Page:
Throughout his writings, Thomas Aquinas exhibited a remarkable stability of thought. However, in some areas such as his theology of grace, his thought underwent titanic developments. In this book, Justin M. Anderson traces both those developments in grace and their causes. After introducing the various meanings of virtue Aquinas utilized, including 'virtue in its fullest sense' and various forms of 'qualified virtue', he explores the historical context that conditioned that account. Through a close analysis of his writings, Anderson unearths Aquinas's own discoveries and analyses that would propel his understanding of human experience, divine action, and supernatural grace in new directions. In the end, we discover an account of virtue that is inextricably linked to his developed understanding of sin, grace and divine action in human life. As such, Anderson challenges the received understanding of Aquinas's account of virtue, as well as his relationship to contemporary virtue ethics.
Is original sin compatible with evolution? Many today believe the answer is 'No'. Engaging Aquinas's revolutionary account of the doctrine, Daniel W. Houck argues that there is not necessarily a conflict between this Christian teaching and mainstream biology. He draws on neglected texts outside the Summa Theologiae to show that Aquinas focused on humanity's loss of friendship with God - not the corruption of nature (or personal guilt). Aquinas's account is theologically attractive in its own right. Houck proposes, moreover, a new Thomist view of original sin that is consonant with evolution. This account is developed in dialogue with biblical scholarship on Jewish hamartiology and salient modern thinkers (including Kant, Schleiermacher, Barth, and Schoonenberg), and it is systematically connected to debates over nature, grace, the desire for God, and justification. In addition, the book canvasses a number of neglected premodern approaches to original sin, including those of Anselm, Abelard, and Lombard.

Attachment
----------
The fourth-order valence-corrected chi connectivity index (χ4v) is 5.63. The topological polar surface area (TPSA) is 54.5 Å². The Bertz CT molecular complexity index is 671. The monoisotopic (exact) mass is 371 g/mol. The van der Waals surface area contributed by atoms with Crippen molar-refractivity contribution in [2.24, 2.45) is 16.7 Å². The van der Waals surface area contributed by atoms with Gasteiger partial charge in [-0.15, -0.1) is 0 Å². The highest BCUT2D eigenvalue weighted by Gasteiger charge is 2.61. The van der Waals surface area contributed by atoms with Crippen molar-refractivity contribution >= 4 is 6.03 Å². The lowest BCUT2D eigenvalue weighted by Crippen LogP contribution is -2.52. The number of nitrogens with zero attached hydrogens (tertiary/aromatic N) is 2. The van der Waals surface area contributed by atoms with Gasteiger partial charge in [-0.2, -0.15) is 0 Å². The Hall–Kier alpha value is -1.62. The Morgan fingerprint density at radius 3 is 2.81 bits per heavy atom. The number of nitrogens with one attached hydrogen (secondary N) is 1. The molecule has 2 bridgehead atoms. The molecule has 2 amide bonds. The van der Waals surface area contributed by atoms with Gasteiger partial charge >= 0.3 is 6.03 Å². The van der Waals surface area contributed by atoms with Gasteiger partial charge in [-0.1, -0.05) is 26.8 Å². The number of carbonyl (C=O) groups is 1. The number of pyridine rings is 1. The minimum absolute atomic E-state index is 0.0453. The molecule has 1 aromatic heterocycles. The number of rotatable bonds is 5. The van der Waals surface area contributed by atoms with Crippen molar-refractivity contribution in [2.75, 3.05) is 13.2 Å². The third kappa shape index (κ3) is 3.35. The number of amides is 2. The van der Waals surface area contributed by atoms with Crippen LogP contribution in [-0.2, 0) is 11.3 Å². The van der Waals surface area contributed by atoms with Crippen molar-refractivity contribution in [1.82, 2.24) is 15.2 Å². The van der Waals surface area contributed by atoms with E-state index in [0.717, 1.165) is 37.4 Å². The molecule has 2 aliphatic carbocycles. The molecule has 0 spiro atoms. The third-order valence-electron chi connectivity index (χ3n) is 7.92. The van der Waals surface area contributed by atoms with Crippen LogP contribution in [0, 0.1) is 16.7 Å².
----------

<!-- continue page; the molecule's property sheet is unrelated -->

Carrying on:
This monumental, line-by-line commentary makes Thomas Aquinas's classic Treatise on Happiness and Ultimate Purpose accessible to all readers. Budziszewski illuminates arguments that even specialists find challenging: What is happiness? Is it something that we have, feel, or do? Does it lie in such things as wealth, power, fame, having friends, or knowing God? Can it actually be attained? This book's luminous prose makes Aquinas's treatise transparent, bringing to light profound underlying issues concerning knowledge, meaning, human psychology, and even the nature of reality.